Chicago Bears– The Chicago Bears defense showed some promise in their first preseason game against the Philadelphia Eagles. The resurgence of Stephen Paea and Jay Ratliff in the middle of the defensive line will greatly improve the run and pass defense. We saw a nice push up the middle that was lacking last year.
Jared Allen sat out and the Bears were able to highlight a very impressive Willie Young who was getting after Nick Foles and being very aggressive at the point of attack, playing very well against the run and the pass. This disruption from the defensive line helped cause two turnovers which will pay major dividends to the success of the defense this year.
However, there looked to be a fish out of water, both literally and figuratively. There was a player who kept attempting to make tackles but simply landed at the feet of the ball carrier reaching his arms at him as if he was a bluegill caught at the end of the pier and placed on one of the wood planks, flopping around under the hot sun as people stood and stared. Only to be thrown back into the water, caught and watched as it flopped around… again.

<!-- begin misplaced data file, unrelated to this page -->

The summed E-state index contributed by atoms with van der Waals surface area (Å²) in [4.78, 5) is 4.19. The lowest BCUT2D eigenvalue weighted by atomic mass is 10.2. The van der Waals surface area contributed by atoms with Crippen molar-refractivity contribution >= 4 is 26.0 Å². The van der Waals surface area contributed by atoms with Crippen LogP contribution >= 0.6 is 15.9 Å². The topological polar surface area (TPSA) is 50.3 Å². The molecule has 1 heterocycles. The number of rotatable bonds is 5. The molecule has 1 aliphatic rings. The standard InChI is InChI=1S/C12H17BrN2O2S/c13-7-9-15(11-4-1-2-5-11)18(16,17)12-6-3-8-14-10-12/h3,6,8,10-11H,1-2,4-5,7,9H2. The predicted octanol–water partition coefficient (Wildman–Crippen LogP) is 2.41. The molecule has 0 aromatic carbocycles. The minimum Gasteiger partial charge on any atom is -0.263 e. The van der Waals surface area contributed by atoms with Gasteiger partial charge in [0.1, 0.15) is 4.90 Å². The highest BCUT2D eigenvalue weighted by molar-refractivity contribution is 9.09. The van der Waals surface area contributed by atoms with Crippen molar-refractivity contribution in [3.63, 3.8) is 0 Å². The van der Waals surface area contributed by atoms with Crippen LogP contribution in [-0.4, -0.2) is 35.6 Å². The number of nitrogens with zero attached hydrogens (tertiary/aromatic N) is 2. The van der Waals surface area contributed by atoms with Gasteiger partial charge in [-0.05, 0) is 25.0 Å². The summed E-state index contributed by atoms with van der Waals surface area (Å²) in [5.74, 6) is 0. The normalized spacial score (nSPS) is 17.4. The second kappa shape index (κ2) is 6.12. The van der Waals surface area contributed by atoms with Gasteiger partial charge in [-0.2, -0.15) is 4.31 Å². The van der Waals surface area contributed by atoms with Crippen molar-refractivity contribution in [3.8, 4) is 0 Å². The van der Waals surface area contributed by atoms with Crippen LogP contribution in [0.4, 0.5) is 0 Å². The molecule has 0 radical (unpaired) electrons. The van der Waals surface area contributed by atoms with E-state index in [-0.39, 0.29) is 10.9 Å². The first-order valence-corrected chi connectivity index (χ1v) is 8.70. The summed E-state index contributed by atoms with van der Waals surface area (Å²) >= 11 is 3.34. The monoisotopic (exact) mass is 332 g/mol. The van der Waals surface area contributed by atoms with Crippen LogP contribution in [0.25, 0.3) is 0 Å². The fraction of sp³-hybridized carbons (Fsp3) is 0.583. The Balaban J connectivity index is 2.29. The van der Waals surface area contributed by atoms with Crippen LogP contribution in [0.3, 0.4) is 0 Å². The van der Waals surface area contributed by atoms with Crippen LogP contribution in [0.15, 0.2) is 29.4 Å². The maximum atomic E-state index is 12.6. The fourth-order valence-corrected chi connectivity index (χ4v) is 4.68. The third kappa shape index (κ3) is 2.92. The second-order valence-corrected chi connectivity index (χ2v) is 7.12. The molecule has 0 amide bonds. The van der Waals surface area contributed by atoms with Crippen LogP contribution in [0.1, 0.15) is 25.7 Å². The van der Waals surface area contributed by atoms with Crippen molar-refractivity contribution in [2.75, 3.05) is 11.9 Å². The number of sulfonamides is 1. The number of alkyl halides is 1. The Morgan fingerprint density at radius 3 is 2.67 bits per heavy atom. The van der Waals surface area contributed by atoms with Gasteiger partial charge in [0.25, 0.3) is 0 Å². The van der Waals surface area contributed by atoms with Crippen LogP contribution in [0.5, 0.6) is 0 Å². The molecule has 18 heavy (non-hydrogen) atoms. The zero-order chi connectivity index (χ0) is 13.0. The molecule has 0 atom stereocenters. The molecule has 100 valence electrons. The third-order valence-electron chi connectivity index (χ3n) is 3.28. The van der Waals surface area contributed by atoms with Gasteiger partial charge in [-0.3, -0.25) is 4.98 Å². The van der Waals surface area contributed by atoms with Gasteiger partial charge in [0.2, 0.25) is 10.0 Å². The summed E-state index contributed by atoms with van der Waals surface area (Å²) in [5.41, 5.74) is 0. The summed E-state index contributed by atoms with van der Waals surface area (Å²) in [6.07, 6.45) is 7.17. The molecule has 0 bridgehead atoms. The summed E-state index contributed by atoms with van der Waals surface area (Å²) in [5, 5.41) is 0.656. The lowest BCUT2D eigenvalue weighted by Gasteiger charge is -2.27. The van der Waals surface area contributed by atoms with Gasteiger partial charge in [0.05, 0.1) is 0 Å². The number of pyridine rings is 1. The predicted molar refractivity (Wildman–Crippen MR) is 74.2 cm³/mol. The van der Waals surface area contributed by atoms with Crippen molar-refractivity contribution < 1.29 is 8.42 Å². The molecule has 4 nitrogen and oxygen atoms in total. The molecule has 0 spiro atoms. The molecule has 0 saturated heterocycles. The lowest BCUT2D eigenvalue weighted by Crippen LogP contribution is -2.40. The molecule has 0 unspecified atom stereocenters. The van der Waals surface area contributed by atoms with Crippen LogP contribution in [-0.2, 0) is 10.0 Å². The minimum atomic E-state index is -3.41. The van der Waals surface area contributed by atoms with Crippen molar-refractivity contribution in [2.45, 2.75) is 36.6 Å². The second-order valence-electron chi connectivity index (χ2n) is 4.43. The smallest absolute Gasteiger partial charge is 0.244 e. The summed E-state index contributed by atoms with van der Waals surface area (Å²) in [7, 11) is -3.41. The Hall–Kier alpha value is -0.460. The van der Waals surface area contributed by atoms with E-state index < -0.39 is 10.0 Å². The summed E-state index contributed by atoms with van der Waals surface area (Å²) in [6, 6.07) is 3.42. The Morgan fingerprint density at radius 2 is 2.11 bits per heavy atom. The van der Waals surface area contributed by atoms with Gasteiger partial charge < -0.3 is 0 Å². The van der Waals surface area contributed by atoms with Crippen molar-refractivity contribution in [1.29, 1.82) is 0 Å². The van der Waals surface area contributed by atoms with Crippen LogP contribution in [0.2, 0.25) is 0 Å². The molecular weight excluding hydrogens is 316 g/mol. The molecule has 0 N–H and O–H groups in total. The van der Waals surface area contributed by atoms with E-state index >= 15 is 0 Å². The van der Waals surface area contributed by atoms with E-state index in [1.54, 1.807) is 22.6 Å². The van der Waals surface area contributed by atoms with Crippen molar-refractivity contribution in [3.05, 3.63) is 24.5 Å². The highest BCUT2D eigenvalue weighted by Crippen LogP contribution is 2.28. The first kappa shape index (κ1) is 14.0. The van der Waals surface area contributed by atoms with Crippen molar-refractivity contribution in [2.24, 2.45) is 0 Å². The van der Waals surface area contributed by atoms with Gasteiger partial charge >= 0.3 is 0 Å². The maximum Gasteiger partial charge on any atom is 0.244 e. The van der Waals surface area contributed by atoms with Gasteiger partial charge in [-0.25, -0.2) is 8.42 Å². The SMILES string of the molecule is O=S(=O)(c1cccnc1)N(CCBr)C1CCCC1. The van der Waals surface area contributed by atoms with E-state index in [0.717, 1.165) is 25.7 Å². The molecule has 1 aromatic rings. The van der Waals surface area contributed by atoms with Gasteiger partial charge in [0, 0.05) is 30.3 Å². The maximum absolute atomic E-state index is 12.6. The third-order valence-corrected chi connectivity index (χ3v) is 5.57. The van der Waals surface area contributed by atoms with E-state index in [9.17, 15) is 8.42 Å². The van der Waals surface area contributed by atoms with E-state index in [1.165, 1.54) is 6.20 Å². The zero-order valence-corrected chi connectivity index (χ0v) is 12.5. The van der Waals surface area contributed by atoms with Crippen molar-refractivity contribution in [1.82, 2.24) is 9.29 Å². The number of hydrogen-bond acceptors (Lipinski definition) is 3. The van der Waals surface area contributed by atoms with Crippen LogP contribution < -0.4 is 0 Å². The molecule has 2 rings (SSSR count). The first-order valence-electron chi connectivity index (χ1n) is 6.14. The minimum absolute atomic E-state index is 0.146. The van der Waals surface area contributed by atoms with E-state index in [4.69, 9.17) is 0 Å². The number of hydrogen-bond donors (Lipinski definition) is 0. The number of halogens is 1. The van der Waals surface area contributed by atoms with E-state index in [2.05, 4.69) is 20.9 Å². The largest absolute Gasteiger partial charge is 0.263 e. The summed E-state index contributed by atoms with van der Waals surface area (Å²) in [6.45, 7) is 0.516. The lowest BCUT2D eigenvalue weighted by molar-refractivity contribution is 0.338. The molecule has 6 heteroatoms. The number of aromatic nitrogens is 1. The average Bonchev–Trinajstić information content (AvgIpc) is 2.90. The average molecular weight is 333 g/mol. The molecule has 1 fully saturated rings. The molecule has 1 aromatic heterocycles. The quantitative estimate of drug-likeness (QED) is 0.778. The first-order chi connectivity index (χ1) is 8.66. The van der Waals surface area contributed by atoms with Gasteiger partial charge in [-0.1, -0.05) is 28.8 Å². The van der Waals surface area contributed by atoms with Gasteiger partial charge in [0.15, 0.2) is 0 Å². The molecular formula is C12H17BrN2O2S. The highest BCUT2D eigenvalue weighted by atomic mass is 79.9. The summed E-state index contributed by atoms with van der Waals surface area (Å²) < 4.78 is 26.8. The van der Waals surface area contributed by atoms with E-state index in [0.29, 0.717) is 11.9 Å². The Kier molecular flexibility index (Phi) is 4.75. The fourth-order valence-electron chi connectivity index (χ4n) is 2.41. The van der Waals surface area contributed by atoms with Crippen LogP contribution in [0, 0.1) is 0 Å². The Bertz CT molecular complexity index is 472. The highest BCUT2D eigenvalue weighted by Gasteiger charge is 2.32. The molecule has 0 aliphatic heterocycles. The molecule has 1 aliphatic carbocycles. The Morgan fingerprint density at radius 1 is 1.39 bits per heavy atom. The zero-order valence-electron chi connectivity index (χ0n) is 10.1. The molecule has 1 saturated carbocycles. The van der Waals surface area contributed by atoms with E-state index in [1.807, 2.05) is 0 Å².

This is the best way to describe the play of linebacker Shea McClellin on Friday night. Time after time he was in position to make the play but instead of driving through the ball carrier, wrapping up and making the tackle, he left his feet, hit the turf and flopped around like the bluegill. Trestman kept him in longer than the rest of the starters in hopes that he might soon actually make a tackle but to no avail.
Pro Football Focus put out a graph that grades the 4-3 OLB’s after Week 1 of the preseason and Shea McClellan ranked dead last with a rating of -4.6. As you can see in graph the box is red, which you can assume means ABORT! It also says that he had only one missed tackle but that’s because he rarely made contact with ball carrier as it was mostly with the turf.
Undrafted free agent Christian Jones is penciled in as the back up to McClellin at the SAM position, could be a dark horse to unseat the former first round draft pick and possible throw him back into the pond never to be seen again. McClellin has three weeks to improve his play dramatically or risk being one of the few first round draft picks to be cut before the end of his four year rookie contract. Good thing for him his grandfather taught him the value of a dollar and told him to save his money.